How To Play Electric Bass Guitar
If you love music because of its driving, rhythmic force, you should consider learning how to play electric bass guitar. Though frequently overlooked, the bass plays a key role in realizing the mood of a piece and can also work in combination with the percussion to form a powerful rhythm section.
You will need the following:
- an electric bass
- an instrument cable
- a bass tuner
- a bass amplifier (a bass will easily blow out a regular guitar amp)
- a bass pick (optional)
- a strap (optional)
- instructional book (optional, but highly recommended)
- Holding the bass. Holding a standard bass guitar is like holding a regular guitar except that it will feel slightly heavier. The neck should face to your left and the thickest string should be closest to your chest. The curve of the bass body should rest comfortably on your thigh. If you're standing up, make sure that the strap is adjusted so that the bass is in a comfortable position for you to play.
- Plugging in. Plug one end of your instrument cable into the input jack on your bass (near the tone/volume knobs). Plug the other end into the input jack of your bass amp.
- Tuning your bass. Tune your strings to E-A-D-G (low to high) with a bass tuner. Then learn how to tune by other methods, so you can tune independently.
- Playing your bass. Chances are, you want to play bass because of the music you listen to, so select a song with a minimal bass line. Go through the song and find each note. It might help you to write down the string and fret numbers of the notes so that you can find them again. The same note can be played on every string, so try to group your notes close together. This way it will be easier to move among them. Once you learn the notes, try to play them with the song. Once you can do that, play them without the song. At this point, and for the rest of your bass career, your goal should be to play the notes as precisely and clearly as possible. In the long run, how you play matters more to a listener than what you play.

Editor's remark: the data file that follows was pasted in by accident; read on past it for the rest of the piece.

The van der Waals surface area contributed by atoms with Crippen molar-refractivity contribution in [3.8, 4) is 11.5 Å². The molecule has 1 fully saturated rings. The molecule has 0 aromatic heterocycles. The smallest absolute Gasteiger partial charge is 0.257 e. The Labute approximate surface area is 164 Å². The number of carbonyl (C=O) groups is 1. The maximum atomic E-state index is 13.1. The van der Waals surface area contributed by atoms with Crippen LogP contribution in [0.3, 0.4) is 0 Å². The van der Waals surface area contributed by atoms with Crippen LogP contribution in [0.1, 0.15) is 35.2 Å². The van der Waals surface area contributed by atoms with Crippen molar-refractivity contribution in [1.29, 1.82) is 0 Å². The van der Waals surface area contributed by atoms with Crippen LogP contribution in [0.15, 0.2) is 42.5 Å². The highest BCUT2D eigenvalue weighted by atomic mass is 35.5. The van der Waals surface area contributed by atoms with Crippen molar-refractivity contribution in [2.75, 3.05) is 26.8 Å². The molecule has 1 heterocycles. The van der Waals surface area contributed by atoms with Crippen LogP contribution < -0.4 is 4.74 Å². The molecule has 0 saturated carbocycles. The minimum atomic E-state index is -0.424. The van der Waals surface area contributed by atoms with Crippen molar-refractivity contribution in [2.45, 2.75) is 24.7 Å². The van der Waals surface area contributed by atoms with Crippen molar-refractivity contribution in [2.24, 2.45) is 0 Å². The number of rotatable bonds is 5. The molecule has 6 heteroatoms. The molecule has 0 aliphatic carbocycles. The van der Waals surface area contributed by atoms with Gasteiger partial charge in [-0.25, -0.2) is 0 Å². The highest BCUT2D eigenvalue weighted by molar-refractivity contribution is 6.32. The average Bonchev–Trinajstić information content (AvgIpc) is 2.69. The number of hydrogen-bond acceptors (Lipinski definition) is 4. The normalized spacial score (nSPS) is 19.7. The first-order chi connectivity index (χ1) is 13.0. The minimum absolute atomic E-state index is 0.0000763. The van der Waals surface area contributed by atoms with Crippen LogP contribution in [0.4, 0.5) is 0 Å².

- Picking technique. There are two main ways to play the strings of a bass guitar, with your fingers and with a bass pick. Jazz and Funk bassists often use their fingers because they make direct contact with the strings and allow more control over the volume and expression of the notes. Punk and Rock bassists will often use a bass pick to get a more aggressive sound that is dynamically consistent.
- Scales and chord tones. After you feel comfortable playing a couple songs, you might want to learn more about how they function. For a bass player, this is where scales come in. Because the bassist's job is to ground the piano and guitar chords, he or she must know how chords work. Chords are made by taking certain notes from a scale. For example, to play a C major chord, a guitarist will take the 1st, 3rd, and 5th tone from the C major scale (C, E and G). Those played simultaneously make a C major chord. As a bassist, you will usually play only one of those notes, most often the chord's root note ("1st" or the C from the this example). Learn major and minor scales first (this will enlarge your understanding of the songs you can already play), and then learn chord tones. It will expand your range of expression.
- Play with a band or with friends. This is important to do because it will give you the chance to grow and an opportunity to participate in a group setting, which as all sorts of communicational value. Learning from books and recordings is important, but participating in the production of music, be it a live performance or a recording, should be your end goal. Good luck and have fun.